In one embodiment, sessions are synced from an active device to a standby device according to a priority. One or more attributes are determined for a plurality of sessions that need to be synced between an active device and a standby device. A priority for syncing the sessions based on the attributes is then determined. The sessions are then synced based on the priority. For example, a portion of sessions considered to be of a higher priority may be synced before a portion of sessions considered to be of a lower priority. Because the sessions considered of a higher priority are synced first, if a double failure occurs where the active device fails during the syncing process, at least the higher priority sessions have been synced with the standby device and the standby device can take over these sessions.

Example Embodiments

FIG. 1 depicts an example of a system for syncing sessions. As shown, external entities 102, active devices 104, and a standby device 106 are provided. Although a single instance of components in the system are shown, it will be understood that any number may be provided. For example, any number of active devices 104 may be syncing with a standby device 106. Further, any number of external entities 102 may be participating in sessions with active devices 104.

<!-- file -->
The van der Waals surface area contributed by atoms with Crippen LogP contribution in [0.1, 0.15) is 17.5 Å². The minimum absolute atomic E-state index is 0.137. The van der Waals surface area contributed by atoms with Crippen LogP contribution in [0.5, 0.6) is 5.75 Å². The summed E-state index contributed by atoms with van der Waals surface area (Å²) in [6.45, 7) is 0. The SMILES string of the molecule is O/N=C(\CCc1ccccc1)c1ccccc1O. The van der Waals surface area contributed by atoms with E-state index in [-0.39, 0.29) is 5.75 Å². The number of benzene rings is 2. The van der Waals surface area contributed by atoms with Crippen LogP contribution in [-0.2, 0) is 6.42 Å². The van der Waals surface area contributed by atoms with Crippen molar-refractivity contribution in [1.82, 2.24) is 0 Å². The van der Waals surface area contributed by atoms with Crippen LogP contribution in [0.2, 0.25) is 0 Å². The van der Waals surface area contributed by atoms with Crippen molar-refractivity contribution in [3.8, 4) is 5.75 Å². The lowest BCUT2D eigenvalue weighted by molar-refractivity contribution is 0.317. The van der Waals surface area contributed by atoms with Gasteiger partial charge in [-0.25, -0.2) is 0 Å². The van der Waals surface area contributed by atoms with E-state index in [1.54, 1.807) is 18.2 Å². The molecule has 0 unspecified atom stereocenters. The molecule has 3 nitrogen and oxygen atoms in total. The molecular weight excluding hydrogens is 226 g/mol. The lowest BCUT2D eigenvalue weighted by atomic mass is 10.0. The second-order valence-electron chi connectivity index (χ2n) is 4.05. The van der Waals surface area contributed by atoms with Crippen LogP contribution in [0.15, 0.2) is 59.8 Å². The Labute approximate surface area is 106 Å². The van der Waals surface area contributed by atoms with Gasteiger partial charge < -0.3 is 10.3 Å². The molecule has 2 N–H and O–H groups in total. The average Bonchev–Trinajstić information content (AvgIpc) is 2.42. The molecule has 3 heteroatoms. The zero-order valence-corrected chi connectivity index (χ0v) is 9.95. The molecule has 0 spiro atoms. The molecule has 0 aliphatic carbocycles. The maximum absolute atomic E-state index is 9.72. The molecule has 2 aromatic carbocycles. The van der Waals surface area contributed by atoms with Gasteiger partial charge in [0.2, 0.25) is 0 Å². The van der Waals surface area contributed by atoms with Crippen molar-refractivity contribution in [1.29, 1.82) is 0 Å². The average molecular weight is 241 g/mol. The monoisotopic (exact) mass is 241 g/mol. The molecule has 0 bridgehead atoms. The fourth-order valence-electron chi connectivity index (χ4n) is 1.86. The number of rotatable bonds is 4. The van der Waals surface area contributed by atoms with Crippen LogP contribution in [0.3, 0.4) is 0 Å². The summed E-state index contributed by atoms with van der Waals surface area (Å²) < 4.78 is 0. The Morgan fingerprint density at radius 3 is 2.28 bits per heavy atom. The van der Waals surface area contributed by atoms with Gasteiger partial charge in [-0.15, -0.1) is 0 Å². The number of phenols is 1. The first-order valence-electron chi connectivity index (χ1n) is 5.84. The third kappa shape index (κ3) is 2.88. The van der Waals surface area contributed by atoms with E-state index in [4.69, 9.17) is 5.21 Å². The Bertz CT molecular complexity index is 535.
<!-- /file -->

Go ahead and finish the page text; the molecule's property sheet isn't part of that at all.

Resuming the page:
Active device 104 may be any device that may be handling sessions with external entity 102-1. For example, active device 104 may be a router, gateway, DSL router, mobile wireless gateway, etc.

External entities 102 may be any devices that are a participant in a session with active device 104. For example, voice sessions, data sessions, etc. may be created with active device 104.

Standby device 106 is configured to store redundant data for sessions in active device 104. If active device 104 fails, then standby device 106 can start servicing the sessions for active device 104. Standby device 106 may be router, gateway, DSL router, mobile wireless gateway, etc.